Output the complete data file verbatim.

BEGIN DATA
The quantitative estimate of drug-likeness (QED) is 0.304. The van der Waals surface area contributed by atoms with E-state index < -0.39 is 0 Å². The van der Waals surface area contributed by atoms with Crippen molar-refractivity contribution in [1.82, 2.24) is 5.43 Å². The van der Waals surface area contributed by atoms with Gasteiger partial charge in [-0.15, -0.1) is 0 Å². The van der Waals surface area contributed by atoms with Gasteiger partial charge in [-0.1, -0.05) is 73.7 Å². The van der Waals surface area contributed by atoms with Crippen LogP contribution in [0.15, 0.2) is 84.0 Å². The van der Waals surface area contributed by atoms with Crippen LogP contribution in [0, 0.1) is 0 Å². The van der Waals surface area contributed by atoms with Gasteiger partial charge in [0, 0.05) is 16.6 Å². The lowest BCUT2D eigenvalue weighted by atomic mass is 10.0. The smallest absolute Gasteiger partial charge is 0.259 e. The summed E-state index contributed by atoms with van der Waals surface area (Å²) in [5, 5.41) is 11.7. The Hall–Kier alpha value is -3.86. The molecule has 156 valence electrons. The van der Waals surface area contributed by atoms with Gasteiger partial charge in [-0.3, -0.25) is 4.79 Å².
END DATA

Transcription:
The quantitative estimate of drug-likeness (QED) is 0.304. The van der Waals surface area contributed by atoms with E-state index < -0.39 is 0 Å². The van der Waals surface area contributed by atoms with Crippen molar-refractivity contribution in [1.82, 2.24) is 5.43 Å². The van der Waals surface area contributed by atoms with Gasteiger partial charge in [-0.15, -0.1) is 0 Å². The van der Waals surface area contributed by atoms with Gasteiger partial charge in [-0.1, -0.05) is 73.7 Å². The van der Waals surface area contributed by atoms with Crippen LogP contribution in [0.15, 0.2) is 84.0 Å². The van der Waals surface area contributed by atoms with Crippen LogP contribution in [0, 0.1) is 0 Å². The van der Waals surface area contributed by atoms with Gasteiger partial charge in [0, 0.05) is 16.6 Å². The lowest BCUT2D eigenvalue weighted by atomic mass is 10.0. The smallest absolute Gasteiger partial charge is 0.259 e. The summed E-state index contributed by atoms with van der Waals surface area (Å²) in [5, 5.41) is 11.7. The Hall–Kier alpha value is -3.86. The molecule has 156 valence electrons. The van der Waals surface area contributed by atoms with Gasteiger partial charge in [-0.3, -0.25) is 4.79 Å².